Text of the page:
In addition to task performance, our second central outcome variable involved spatial biases in gaze during mnemonic selection after the color cue (Draschkow et al., 2022; van Ede, Chekroud, & Nobre, 2019; van Ede et al., 2020). To this end, we epoched our eye-tracking data around the cue and converted the data into degrees of visual angle (relative to gazing at the central fixation cross). The gaze data were baseline corrected by subtracting average gaze position in the 250-ms time window before cue onset. As part of the gaze analysis, the data were separated by cued object location. Gaze traces were analyzed separately for cues directing attention to memorized objects at any of the 10 possible stimulus configurational positions. Trends in the gaze data that were common among the 10 possible positions were removed to facilitate visualization of the location-dependent biases in gaze. Note that “location” here was defined as the configurational position associated with the cued memory object, even though nothing was presented nor expected at this location during or after the cue. 
We visualized the data first by plotting average gaze position for each of the 10 configurational positions of the cued memory object, separately for consequent time frames (bins) of respectively 0 to 500 ms, 500 to 1000 ms, and 1000 to 1500 ms from cue onset. Complementary to this visualization, we also plotted the full time courses of the horizontal gaze position for all 10 configurational positions. Finally, to facilitate quantification and maximize sensitivity, we expressed the spatial gaze bias by a single measure of “towardness” (Draschkow et al., 2022; van Ede, Chekroud, & Nobre, 2019) by considering for each location how much gaze was biased toward this location versus toward the opposite location. To this end, we considered the Euclidean distance of gaze relative to the location of the cued versus the opposite memory object and subtracted the two. We did this separately for each time sample, yielding a single time course of towardness per cued object location (that we then averaged across all 10 possible locations).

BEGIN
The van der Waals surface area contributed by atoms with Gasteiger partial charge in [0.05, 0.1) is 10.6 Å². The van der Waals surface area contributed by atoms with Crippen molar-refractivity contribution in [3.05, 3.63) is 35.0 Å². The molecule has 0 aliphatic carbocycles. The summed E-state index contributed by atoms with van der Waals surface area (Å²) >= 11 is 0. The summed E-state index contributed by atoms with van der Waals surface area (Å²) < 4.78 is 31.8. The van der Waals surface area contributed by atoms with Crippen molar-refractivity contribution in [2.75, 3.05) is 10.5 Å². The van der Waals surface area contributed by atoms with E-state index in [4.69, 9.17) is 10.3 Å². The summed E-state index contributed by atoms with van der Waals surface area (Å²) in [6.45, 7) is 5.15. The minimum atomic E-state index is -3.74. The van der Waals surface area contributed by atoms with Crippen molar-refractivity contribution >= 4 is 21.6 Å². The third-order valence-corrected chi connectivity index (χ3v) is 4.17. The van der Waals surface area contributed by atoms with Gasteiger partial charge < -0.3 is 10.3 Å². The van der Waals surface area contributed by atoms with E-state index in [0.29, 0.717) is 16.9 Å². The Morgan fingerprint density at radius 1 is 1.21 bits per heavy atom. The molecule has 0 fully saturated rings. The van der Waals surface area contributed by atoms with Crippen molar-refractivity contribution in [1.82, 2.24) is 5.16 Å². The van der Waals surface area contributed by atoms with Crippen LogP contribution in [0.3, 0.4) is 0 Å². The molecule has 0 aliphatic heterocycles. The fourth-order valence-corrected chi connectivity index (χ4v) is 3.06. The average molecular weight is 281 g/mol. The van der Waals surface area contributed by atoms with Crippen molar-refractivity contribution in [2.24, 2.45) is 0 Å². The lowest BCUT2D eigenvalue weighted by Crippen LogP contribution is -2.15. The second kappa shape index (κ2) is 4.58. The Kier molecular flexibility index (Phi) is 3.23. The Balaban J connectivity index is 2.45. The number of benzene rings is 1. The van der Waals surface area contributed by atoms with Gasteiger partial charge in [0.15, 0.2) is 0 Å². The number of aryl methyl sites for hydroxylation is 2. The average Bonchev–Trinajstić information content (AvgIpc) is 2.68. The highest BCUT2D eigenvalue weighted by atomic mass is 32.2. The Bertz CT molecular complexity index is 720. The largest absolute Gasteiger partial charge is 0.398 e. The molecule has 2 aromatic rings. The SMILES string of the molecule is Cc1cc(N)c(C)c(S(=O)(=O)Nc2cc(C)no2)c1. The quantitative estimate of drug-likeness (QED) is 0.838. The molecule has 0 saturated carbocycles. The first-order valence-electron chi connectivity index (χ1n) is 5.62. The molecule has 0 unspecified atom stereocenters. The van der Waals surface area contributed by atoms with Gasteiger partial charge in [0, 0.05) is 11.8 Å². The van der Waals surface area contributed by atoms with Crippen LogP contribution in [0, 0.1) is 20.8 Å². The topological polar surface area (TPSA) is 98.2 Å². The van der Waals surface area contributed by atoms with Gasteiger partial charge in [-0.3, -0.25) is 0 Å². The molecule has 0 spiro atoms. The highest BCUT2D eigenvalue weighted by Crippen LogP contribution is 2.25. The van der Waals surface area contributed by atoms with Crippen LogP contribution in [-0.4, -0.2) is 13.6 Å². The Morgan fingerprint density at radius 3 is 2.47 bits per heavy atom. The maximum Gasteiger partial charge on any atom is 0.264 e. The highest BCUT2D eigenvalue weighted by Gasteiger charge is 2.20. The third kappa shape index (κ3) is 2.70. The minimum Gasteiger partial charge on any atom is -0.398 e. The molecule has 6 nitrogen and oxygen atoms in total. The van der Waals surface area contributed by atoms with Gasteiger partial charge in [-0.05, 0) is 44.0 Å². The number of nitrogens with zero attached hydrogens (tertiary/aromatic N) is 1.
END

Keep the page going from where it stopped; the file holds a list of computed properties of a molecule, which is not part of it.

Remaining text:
Gaze-towardness time courses were statistically evaluated against zero (no spatial bias) using cluster-based permutation analyses (Maris & Oostenveld, 2007). This allowed us to bypass the multiple-comparisons problem by evaluating clusters of neighboring time points (that each exceeded univariate significance levels at an alpha of 0.05) under a single permutation distribution of the largest temporal clusters that would be observed by chance (i.e., after random permutation). We ran this analysis in the FieldTrip analysis toolbox (Oostenveld, Fries, Maris, & Schoffelen, 2011) using 10,000 permutations. 
Results
Twenty-five human volunteers performed a visual working memory task in VR (Figure 2), with two distinct modes of object disappearance. Our static condition mimicked traditional laboratory tasks in which visual objects were held static in front of the participant before being removed from view abruptly. In contrast, in our critical flow condition, the same visual objects were set in motion and flew by participants, thereby disappearing from view gradually in a more naturalistic manner and eventually residing behind the observer. 
Below, we first establish the relevant data pattern of interest from the static condition that served as our reference. Thereafter, we evaluate these patterns in our critical flow condition of interest. 
Static reference condition with abrupt object disappearance in front of the participant